Direct training and support can help parents to become more competent in dealing with ADHD children, and to adopt a more supportive, empathetic and positive parenting style. This can improve parent–child relationships and reduce parental stress, thereby potentially leading to improved wellbeing and reduce rates of abuse for children with ADHD22,23,24.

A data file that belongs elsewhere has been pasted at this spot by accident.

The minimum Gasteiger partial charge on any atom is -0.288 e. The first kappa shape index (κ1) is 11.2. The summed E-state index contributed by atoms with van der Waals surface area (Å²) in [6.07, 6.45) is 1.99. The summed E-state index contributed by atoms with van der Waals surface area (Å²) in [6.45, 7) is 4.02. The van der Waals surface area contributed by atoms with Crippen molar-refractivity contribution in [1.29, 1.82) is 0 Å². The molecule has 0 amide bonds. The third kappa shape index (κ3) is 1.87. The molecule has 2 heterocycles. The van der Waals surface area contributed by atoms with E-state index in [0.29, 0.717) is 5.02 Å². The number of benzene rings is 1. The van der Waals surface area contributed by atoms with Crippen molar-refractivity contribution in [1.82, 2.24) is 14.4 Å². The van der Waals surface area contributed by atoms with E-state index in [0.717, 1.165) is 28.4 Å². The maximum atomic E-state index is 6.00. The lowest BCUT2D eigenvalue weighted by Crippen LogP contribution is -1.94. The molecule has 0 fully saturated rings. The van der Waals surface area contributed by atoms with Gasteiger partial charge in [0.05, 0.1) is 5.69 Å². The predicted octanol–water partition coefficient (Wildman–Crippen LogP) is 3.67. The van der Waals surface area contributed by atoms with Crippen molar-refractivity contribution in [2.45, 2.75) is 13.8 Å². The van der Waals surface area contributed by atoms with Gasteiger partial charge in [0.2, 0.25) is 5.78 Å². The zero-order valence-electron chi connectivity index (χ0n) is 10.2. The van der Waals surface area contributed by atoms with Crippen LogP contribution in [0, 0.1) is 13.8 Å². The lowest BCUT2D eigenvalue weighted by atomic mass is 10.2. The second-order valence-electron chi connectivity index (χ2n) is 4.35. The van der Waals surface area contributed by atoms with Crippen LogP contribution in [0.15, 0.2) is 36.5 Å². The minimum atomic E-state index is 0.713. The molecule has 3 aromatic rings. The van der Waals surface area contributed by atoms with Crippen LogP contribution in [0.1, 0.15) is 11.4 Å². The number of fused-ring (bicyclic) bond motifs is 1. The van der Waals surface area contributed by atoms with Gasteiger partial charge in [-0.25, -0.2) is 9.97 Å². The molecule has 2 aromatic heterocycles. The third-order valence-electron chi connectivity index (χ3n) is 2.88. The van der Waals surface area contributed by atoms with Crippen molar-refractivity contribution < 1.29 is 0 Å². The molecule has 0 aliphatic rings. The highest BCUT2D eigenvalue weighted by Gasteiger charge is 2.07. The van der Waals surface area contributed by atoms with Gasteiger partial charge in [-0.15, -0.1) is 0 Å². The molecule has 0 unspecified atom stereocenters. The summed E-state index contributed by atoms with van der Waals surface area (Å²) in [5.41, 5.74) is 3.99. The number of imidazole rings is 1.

In addition, reducing ADHD symptoms in childhood may also be associated with reduced risk of abuse. Previous studies have suggested that medications for ADHD, such as the psychostimulant methylphenidate (MPH)25,26, may lower the risk of physical injury27,28,29. This was hypothesized to be due to a reduction of core symptoms of impulsivity, inattentiveness and hyperactivity, which results in a decreased likelihood of involvement in accidents27. Despite some common side effects such as nausea, headache and stomach ache, MPH has been shown to have the best safety profile among ADHD medications30; recent meta-analyses and systematic reviews also add support for the efficacy of pharmacological treatments for ADHD in reducing core symptoms of the disorder31,32. In addition, a recent study33 showed that MPH treatment had a positive effect on improving parent–child interactions and social cognition such as recognition of emotions and understanding of false belief among children with ADHD, through the oxytocin system. We therefore hypothesized that the use of pharmacological treatment for children with ADHD could lower the risk of physical abuse.